like it?-Tho Jewelers' Weekly.
Nearly all skin diseases are sup
posed to be caused by microscopio
The heart of an adult horse beats
30 to 40 times a minute, of an ox '45
to 50, of a pig 70 to 80, and of a sheep
70 to 80 times;
An inch of rain falling upb'ii ?? dre?
of one square mile is equivalent to
nearly 17,500,000 gallons, weighing
145,250,000 pounds, or 64,844 tons.
Chemists have extracted from coal
tar sixteen shades of blue, sixteen of
yellow, twelve of orange, nine of violet,
besides shades of other colors too
numerous to mention.
Professor Eichet of Paris, France,
has found that the mind can act as
many as a thousand times a second; for
instante that iL c?? distinguish . that
number of separate touches Upon tli?
Tho tongues of the cat family are
covered wiih recurving spines. In'
the common domestic cat these are
small, but sufficiently well developed
to give the tongue a feeling of rough
ness. But in the lion and tiger the
spiues are strong enough to enable the
animal to tear away the skin of a man's
hand merely by licking it.
By ine??s of a photograph made
with a vibrating lens, Mr. F. HJ Glew
of London has calculated the time of
a ligtniug-flash. lt comes out ouer
nineteenth of a secoud. The calcula
tion is based upou the multiple image
in the photographs and the rate of
vibration of tho lens. The time ap
plies, of course, only to the particular
flash that Avas photographed.
A STUDY OF BRAINS.
Their Weight Bears No Relation to tho
And now a scientist stands ready to
prove to us that the weight of the
brain bears little or no relation to the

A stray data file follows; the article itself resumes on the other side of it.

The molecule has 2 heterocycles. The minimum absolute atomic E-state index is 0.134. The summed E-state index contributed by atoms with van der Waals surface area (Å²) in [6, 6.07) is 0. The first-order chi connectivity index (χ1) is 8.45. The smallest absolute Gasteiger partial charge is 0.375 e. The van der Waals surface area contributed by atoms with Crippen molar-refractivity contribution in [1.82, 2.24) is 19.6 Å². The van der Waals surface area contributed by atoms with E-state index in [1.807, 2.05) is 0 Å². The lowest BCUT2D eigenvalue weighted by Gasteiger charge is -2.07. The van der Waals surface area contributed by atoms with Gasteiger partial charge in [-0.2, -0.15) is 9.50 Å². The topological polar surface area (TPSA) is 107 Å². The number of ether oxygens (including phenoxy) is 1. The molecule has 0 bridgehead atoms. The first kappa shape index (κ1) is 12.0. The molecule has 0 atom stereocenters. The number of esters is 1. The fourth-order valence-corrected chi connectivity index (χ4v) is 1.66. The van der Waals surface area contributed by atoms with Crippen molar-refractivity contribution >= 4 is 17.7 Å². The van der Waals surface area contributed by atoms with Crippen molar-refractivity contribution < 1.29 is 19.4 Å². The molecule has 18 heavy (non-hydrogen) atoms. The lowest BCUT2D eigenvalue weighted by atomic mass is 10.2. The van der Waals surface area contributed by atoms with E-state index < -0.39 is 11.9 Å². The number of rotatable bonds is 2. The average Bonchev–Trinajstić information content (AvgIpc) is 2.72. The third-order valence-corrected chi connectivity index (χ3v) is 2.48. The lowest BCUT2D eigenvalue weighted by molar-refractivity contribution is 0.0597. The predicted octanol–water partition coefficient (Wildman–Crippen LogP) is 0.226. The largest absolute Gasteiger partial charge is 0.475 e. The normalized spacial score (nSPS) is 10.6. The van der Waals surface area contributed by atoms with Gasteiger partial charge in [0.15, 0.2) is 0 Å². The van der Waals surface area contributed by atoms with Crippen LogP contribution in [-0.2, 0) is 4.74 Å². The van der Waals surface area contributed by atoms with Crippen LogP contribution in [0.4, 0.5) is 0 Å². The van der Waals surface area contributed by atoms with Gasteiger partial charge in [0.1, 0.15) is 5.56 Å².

ability of its possessor. The brains
of two idiots weighed respectively 57.5
and 59.5 ounces, while those of Gam
betta weighed less than that of the
average boy of seven. A weak-minded
mau had a .brain weighing 70.5, while
a dwarfed Indian squaw possessed one
of 73. G ouuees.
To the present generation these
statements may be more or less mat
ters of indifference, but the writer of
this paragraph remembers when one
of the greatest arguments used against
the higher education of women was
based on the fact that their brains
weighed less than those of men. A
brain of little weight was not consid
ered worth cultivating. Its very light
ness proved it to bo unequal to the
physical task of acquiring knowledge
mastered by men whose brains weighed
more. It was like expecting puny
muscles to perform feats accomplished
by athletic giauts.
These arguments were considered
unanswerable in their day. Every
skeptical and fortunate young mau
quoted them to every ambitious and
hampered young woman. They meant,
alas, the self-depreoiation of many a
woman who gave np the struggle. And
possibly it was just because the vali
ant promoters of higher education
made no attempt to answer them, but
went quietly and silently to work
along the lines of their own beliefs,
doing without argument the things
which their opponents were arguing
so ably against, that women of to
day enjoy manifold privileges denied
to their elders. Everything and noth
ing can be proved by argument; the
unanswerable fact lies alone inTiccomT"
The heaviest brains are found in
cold northern countries, the highest
average is obtained in Scotland, so
that between the weight of the brain
and the question of nationality a very
decided relation may be said to exist.
Force in Piano Playing:.
The amount of power expended on
3 piauo has recently been figured out
in a way which, if not altogether ac
curate, is at least interesting. Com
menting on the statement that it really
requires more force to sound a note
gently on this instrument than it does
to lift the lid of a kettle, says Wom
an's Life, it is easy to verify it if ono